Cleaning Composite Decks


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Old 05-02-10, 08:19 AM
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Wink Cleaning Composite Decks

I need to clean a 3 year old composite deck surface (TimberTech). No significant stains on it, just a fairly uniform medium level of mold and grime. There are a number of products one can purchase, but the couple I have looked at are expensive and require close monitoring when applying, apparently because of their strength. Can anyone suggest either a) a "household remedy" that they have found works well, or b) a product to purchase that does not have the above drawbacks. Thanks for your help!
 
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Old 05-03-10, 05:04 AM
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Start with dish soap, water and a deck brush. Won't hurt the deck or the surounding landscape in any way and it's biodegradable. Rinse well.

If you need to get aggresive, try Simple Green or a similar cleaner. Be careful about using any strong bleach solution as that could cause the decking to fade and could damage the landscaping.
 
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Old 05-03-10, 05:42 AM
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I'm not sure you can get around using bleach to remove mold/mildew but on a composite deck, I'd use a weaker solution [25% bleach 75% water] If dish soap isn't strong enough - try laundry detergent. It's always best to have the substrate wet before you apply any cleaning agent and always rinse it off before it can dry. I like to use an old broom to scrub with - it saves my back

If you use bleach you will need to protect the vegetation. This can be done by covering them up with plastic [make sure you don't cook them] or what I usually do is wet them down with water - before, during and after. The keeps the bleach diluted enough to prevent damage.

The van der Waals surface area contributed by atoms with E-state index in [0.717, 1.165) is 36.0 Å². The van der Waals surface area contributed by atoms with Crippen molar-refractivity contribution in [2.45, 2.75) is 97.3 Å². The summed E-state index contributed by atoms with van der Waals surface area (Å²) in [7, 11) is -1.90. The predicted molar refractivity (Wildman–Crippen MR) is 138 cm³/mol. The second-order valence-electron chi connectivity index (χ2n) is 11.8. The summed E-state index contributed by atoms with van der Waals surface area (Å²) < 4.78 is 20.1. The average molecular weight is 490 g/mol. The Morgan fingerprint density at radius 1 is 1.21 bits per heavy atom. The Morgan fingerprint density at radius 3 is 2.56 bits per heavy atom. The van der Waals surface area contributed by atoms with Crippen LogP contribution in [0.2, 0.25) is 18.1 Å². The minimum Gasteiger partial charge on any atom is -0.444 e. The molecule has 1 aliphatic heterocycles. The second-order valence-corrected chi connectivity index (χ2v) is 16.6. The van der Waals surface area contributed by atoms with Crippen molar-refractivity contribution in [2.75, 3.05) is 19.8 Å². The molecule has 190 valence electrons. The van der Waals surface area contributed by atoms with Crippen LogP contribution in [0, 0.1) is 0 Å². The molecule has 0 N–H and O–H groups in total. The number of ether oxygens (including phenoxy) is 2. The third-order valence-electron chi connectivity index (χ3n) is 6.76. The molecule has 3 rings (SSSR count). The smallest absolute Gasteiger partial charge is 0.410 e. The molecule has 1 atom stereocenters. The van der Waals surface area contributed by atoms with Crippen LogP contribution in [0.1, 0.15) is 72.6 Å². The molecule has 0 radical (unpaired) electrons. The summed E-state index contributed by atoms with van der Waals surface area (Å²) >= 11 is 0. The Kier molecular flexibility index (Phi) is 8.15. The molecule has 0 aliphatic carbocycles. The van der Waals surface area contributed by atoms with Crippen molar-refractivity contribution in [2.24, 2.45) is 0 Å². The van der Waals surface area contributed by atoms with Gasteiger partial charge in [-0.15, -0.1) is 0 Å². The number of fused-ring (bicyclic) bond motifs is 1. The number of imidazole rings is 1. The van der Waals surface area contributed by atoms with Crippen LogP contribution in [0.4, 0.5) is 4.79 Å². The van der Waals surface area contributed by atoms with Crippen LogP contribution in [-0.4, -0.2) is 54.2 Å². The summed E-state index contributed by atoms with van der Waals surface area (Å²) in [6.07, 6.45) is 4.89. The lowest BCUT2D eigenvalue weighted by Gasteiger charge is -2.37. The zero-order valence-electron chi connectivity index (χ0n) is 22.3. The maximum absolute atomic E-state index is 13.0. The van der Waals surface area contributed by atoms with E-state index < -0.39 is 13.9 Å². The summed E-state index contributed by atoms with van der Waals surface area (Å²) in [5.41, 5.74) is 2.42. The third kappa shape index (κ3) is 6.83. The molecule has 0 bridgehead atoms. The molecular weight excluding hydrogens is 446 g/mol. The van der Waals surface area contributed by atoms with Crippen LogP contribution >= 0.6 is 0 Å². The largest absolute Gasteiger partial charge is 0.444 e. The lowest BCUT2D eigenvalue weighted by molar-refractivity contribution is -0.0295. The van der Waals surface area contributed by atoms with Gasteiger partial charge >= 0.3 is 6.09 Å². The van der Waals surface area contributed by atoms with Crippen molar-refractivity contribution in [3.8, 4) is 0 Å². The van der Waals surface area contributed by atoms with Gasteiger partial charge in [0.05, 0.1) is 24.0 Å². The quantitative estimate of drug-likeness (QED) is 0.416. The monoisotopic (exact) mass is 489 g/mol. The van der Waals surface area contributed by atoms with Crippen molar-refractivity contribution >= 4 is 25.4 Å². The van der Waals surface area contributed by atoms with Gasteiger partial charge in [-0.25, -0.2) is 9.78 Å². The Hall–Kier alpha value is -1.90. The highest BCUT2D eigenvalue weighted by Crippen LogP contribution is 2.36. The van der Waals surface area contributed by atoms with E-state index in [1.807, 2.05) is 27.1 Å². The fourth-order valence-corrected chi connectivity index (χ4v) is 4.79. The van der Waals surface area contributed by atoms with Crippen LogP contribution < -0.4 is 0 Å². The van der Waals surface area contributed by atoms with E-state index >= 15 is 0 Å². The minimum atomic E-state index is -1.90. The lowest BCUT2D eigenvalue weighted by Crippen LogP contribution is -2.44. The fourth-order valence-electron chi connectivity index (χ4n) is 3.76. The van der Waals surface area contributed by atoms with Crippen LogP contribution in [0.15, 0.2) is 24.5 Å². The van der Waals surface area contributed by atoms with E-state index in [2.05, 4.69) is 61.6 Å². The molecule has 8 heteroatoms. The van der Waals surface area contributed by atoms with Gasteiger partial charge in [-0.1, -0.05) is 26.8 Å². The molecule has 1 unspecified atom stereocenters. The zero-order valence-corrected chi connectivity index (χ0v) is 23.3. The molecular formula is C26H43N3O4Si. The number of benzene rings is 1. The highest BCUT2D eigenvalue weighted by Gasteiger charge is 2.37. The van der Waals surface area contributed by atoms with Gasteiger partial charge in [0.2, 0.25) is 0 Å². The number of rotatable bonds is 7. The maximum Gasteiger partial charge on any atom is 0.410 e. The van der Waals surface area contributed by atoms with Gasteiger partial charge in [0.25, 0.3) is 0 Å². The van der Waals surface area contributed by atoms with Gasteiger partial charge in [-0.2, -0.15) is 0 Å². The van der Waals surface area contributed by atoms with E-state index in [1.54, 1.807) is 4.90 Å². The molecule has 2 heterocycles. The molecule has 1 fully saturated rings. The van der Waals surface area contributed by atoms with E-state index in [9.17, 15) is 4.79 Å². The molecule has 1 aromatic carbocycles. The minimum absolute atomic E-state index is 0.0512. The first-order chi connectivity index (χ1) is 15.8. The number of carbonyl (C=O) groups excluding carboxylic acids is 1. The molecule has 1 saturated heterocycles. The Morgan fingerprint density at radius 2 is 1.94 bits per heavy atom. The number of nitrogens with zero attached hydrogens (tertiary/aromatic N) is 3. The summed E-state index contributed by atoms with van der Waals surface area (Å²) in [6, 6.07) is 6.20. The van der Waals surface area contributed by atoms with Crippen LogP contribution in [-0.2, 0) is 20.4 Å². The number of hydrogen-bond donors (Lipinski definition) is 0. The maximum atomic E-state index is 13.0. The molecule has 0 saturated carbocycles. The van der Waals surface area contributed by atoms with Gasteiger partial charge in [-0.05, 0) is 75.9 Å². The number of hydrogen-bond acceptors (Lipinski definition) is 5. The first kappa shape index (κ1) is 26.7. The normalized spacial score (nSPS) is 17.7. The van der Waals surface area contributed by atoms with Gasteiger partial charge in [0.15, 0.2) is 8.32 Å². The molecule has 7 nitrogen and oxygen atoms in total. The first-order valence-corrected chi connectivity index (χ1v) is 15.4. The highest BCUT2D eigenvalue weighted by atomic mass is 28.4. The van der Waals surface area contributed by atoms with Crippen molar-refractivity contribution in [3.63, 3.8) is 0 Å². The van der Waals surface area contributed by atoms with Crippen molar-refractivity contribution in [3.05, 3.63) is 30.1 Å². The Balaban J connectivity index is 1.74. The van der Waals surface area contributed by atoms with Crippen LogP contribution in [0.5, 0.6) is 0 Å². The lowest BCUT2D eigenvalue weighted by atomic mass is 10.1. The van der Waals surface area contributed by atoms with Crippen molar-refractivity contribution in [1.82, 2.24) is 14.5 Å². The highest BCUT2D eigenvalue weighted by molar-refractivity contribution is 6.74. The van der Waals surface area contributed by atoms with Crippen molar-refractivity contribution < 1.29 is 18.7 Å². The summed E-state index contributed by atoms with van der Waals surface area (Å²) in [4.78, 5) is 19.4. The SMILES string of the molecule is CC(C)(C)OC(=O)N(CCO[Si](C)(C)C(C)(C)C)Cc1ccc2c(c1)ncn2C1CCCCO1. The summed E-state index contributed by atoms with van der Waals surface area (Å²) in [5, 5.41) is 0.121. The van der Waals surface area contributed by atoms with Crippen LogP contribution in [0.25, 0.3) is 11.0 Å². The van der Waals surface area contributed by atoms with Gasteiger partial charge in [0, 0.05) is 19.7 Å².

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Old 05-03-10, 07:37 AM
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I've got a TimberTech deck that developed some mold last year (the third year it has been in place).

In early May of 2009, I tried a product from HD that I had used with great success (removed the mold without much scrubbing) on a TREX deck in our last house. It didn't work the same on this deck and I was told that HD had to change the chemicals because of EPA regulations.

I spent June and July expermenting with different combinations of soaps and chemicals and came up with two combinations of steps that have held up all through the winter. I used each combination on one-half of the deck so I could compare and both seem OK so far this spring.

Step 1 (Both combinations) At least once a week vacuum or blow off all leaves, needles, etc.

Step 2 (Both combinations) As necessary, general cleaning of dirt or grease with dish soap in water applied with a scrub brush.

Step 3 (Both combinations) I handle stains that don't come off with soap and water by light brushing with a wire brush. This will remove a little bit of the decking, but isn't noticable if you go with the grain effect.

Step 4 Mold (Option 1) I use a 25% solution of bleach in water and scrub it in. I let it sit for five minutes and then rinse it off while I scrub it again. There are three problems with this option: (1) it will harm your plants unless you protect them; (2) the bleach will fade the decking a bit so you need to work in sections and be consistent in how long you let the bleach sit and (3) the mold came back after about six weeks which meant I had to do this option every six weeks.

Step 4 Mold (Option 2) I bought an expensive product called Corte-Clean mixed according to the instructions, scrub brushed it on and let it dry in place (not according to the instructions). After a few days I rinsed the deck. This product didn't harm our plants, but does have a few problems: (1) expensive; (2) the deck faded a bit so you need to work in sections and be consistent in how long you let the stuff sit and (3) you have to mix the powder with hot water which can be difficult.
 
 

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